U.S. Taxpayers Wrongly Own Company That Has Shari'a-Compliant Subsidiary, Lawsuit Alleges
Not if a former U.S. Marine gets his way.
Attorneys for Kevin Murray, who served two tours of duty in Iraq, filed suit last week in federal district court in Michigan, saying that the government-owned AIG – the American International Group -- owns a Shari’a-compliant subsidiary. That represents an unconstitutional government infringement on religion, according to Richard Thompson, president of the Thomas More Law Center.
“As long as they were a private company, (AIG) certainly had every right to own a Shari’a-compliant subsidiary,” Thompson told CNSNews.com.But Thompson, who is representing Murray, said when the government acquired AIG, which has operations in more than 130 companies, it also acquired AIG Takaful Enaya, a subsidiary headquartered in Bahrain that provides a range of Shari’a-compliant insurance products for the Islamic world.
“As soon as they became a federal entity, then the Establishment Clause applied -- and the Establishment Clause prevents the government from promoting and financing a specific religion,” he added.
The lawsuit demands that Treasury Secretary Henry Paulson direct U.S. bailout money away from AIG unless it divests itself completely from any branch that deals with Islamic finance.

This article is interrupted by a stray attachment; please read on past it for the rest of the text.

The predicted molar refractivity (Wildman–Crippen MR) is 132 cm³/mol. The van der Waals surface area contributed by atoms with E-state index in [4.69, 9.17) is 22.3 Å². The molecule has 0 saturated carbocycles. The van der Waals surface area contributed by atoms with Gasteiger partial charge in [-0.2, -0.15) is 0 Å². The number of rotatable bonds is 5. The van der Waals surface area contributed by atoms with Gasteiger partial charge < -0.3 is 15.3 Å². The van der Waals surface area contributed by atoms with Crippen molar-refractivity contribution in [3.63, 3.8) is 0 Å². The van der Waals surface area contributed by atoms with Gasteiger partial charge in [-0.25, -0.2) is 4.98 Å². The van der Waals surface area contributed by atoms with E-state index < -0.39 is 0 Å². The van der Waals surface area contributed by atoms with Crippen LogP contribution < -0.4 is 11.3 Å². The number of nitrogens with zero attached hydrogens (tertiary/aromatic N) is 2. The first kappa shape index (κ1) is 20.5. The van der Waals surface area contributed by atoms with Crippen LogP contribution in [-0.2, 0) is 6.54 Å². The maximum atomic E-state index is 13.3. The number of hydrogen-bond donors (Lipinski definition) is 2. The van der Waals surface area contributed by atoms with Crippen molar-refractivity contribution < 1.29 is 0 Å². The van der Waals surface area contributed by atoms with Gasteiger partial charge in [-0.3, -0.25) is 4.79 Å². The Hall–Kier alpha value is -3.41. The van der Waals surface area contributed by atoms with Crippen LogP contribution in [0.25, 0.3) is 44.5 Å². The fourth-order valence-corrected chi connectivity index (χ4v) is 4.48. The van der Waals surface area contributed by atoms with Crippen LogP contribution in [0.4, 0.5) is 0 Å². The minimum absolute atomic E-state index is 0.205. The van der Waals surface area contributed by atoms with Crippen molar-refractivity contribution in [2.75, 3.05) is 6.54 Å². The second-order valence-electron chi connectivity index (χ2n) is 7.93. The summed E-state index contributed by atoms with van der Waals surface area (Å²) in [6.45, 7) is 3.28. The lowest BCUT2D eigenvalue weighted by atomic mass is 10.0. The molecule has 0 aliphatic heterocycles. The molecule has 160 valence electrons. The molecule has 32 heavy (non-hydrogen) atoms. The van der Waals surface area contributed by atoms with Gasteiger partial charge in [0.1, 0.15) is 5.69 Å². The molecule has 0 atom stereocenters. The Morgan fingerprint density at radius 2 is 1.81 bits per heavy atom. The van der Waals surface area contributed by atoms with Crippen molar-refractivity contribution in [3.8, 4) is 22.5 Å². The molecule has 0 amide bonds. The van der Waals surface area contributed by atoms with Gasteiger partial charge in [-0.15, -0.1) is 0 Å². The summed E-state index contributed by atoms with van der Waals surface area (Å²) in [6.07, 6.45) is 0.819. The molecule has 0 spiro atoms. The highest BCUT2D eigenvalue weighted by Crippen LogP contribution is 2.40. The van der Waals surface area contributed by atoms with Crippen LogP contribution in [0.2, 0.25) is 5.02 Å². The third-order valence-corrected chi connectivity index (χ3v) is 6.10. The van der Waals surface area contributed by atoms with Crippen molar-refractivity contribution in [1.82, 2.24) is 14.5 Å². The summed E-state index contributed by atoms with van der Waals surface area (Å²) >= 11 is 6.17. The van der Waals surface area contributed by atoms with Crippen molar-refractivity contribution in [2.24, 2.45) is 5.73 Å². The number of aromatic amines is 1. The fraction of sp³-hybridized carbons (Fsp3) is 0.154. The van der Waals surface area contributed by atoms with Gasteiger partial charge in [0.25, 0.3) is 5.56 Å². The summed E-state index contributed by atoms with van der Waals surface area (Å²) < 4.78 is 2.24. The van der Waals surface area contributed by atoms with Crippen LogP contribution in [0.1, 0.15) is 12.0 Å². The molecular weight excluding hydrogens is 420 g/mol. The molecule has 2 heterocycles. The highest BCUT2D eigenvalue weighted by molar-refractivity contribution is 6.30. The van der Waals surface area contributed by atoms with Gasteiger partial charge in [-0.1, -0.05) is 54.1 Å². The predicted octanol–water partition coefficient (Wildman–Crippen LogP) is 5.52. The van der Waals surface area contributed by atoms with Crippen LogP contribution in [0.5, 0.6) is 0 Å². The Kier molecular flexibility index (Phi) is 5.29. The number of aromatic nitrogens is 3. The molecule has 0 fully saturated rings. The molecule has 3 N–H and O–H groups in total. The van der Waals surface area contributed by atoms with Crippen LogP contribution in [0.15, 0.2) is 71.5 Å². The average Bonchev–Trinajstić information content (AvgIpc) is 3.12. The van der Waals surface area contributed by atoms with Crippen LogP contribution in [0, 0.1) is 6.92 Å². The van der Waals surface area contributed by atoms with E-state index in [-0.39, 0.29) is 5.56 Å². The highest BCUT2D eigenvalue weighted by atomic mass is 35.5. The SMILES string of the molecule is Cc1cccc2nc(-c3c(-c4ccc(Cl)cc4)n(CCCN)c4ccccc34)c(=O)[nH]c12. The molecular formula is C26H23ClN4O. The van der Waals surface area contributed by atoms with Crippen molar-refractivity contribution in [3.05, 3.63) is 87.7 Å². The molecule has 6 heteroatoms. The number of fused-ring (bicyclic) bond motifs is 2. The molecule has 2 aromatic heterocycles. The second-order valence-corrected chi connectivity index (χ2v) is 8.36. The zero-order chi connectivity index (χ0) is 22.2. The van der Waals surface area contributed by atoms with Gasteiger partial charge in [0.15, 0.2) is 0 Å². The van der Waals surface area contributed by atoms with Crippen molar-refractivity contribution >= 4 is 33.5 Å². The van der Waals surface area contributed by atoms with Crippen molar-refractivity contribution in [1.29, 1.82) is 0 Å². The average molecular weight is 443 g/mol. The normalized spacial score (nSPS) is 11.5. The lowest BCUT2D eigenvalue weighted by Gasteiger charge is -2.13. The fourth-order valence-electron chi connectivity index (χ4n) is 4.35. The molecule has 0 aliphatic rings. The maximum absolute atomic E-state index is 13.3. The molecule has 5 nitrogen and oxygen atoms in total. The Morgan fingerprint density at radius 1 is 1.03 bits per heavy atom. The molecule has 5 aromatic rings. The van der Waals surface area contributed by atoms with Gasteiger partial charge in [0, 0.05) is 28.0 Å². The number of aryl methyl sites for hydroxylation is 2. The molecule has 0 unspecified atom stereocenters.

In September, the U.S. Treasury gave AIG $85 billion and the Federal Reserve injected more than $62 billion – for a total of $150 billion – in exchange for a near-80 percent equity stake in the company, essentially taking over the troubled insurance giant.
The issue became all the more prominent because on Dec. 1, AIG’s Risk Specialists Companies, Inc., a subsidiary of AIG Commercial Insurance, announced it was introducing a "Takaful Homeowners Policy," the first of what is anticipated to be several Shari’a-compliant insurance products aimed at the U.S. market.
The products were being offered in conjunction with AIG Takaful Enaya.
“A government-owned company is now promoting a specific religion -- Islam,” Thompson, a religious rights attorney, said. "That's unconstitutional."
Thompson says Shari'a, which is guided by Islamic principles which include mandated global “jihad” – or “holy struggle” against "infidels" – is the same law that guided Islamic terrorists on Sept. 11, when they flew hijacked airliners into the World Trade Centers, the Pentagon and the Pennsylvania countryside.
Shari'a-compliant financial companies must agree to send 2.8 percent of their revenue to Islamic charitable groups, he added. Some of those, in recent years, have been shown to be
“Should federal taxpayer money be used to ultimately finance terrorist activities?” Thompson asked.
The 1,200-year-old system of Islamic laws covers every facet of life, prescribing everything from flogging to unmarrieds who engage in sex to chopping off the hands of thieves to death for “apostates” – those who try to leave Islam.
AIG spokesman Peter Tulupman told CNSNews.com that his company “was not commenting” on the lawsuit or the company's Shari'a-compliant subsidiary.
Treasury Department spokeswoman Jennifer Zuccarelli, meanwhile, also did not comment to CNSNews.com.